Dad Makes Critical Rescue

​AJ Vonderembse’s quick thinking and first-aid training helped him save his youngest son, Miller, from a choking accident.

January 31, 2020

First Aid for Choking Infants and Small Children

According to the National Safety Council, choking is one of the leading causes of unintentional death for infants, who require a different rescue procedure than adults. If an infant is choking and unable cry, cough or breathe:

  • Lay the infant face down on your forearm at an angle, resting your arm on your thigh to hold the baby steady and ensure the chin is supported.
  • Using the heel of your free hand, deliver five quick blows right between the infant’s shoulder blades.
  • If the object is not expelled, roll the infant face up, supporting the back of the infant’s head with your hand.
  • Place two fingers on the breastbone and give five quick chest thrusts.
  • Continue cycles of five back blows and five chest thrusts until the object is expelled*.
  • If the infant becomes unresponsive or is found unresponsive, call 911 and begin CPR.

​*An infant or young child experiencing a choking incident should receive follow-up medical attention to ensure there are no injuries to the throat.

AJ Vonderembse admits that until recently he never made the time to attend formal training on first-aid safety or CPR.

“I’ve worked at the West Akron Campus for three years and annual safety training is always available to us that (FirstEnergy employees) Marc Liang and Shaun Grayson coordinate,” said AJ, manager, Fuels and Reagents. “I’m not sure why I never attended before.”

When he decided to attend a December session, he was unaware he’d soon be using knowledge acquired in class to save a precious young life – his own infant son’s.

AJ, who is dad to three children, says a question raised by a fellow participant stuck with him and made a difference in the way events with his son unfolded: “The training focused mostly on adults, but someone asked about child safety, specifically how to rescue a child who is choking. We reviewed the safety procedure for infants and small children, and I learned the Heimlich maneuver – or patting your child on the back – is not the best for young kids. Patting them on the back can cause the object to be lodged deeper, making it more difficult to remove.”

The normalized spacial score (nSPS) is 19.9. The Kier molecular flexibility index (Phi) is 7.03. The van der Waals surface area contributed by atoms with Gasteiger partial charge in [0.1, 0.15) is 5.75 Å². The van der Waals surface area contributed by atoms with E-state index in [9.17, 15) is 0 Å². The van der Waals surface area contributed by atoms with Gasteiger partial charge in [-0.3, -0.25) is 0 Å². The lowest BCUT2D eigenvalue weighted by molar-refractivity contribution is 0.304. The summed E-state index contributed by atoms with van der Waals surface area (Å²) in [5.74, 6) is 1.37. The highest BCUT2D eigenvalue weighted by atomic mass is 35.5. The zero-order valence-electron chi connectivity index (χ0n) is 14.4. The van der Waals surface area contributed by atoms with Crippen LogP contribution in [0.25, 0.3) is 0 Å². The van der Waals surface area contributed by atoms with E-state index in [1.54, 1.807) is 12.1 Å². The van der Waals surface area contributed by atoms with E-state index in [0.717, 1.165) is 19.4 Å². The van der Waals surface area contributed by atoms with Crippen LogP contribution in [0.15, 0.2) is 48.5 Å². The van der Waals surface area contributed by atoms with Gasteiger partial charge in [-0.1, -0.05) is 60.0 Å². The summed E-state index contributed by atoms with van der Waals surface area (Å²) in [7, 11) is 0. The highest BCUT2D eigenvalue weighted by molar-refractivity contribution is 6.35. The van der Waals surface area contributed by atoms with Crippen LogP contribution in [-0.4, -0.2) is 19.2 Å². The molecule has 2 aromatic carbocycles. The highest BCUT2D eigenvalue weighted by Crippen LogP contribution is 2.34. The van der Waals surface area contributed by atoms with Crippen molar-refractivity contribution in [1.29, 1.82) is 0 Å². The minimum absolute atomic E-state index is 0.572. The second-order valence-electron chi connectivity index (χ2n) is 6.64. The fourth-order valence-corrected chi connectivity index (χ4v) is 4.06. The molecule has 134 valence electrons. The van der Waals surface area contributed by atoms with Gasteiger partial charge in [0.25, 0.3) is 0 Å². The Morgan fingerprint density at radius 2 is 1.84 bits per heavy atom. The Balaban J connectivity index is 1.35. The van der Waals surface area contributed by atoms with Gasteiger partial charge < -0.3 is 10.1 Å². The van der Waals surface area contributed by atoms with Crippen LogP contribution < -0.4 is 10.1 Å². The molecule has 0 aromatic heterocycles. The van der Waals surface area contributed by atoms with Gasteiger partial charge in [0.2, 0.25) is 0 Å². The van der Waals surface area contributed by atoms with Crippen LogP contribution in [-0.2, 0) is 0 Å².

AJ says he was instead instructed to swoop a choking child up, hold the child face down at a downward angle, and administer a series of blows to the top of the back until the object is expelled. (See sidebar)

A mere two weeks after training, he successfully administered the rescue procedure for the first time.

“Our family dog found one of the kids’ toy balls laying around and chewed it to bits,” explained AJ. “Knowing my one-year-old son, Miller, likes to put stuff in his mouth, my wife and I were vigilant about cleaning up all pieces as a precaution. But we missed a piece.”

AJ took out the trash and returned moments later to find his wife struggling to help Miller, who was choking on a piece of the toy that was lodged in his throat.

“Remembering what I learned in class, I swooped up my baby and administered the procedure – just as we were taught – until the object came out,” said a relieved AJ.

“I learned a valuable lesson that day: making time for safety instruction is important. My wife and I are so thankful this training was available at work,” he added. “The incident hasn’t stopped Miller from putting objects in his mouth, so we continue to be very watchful. But I’ve seen the effect first-aid training can have in a real-life scenario – and it’s incredibly powerful.”​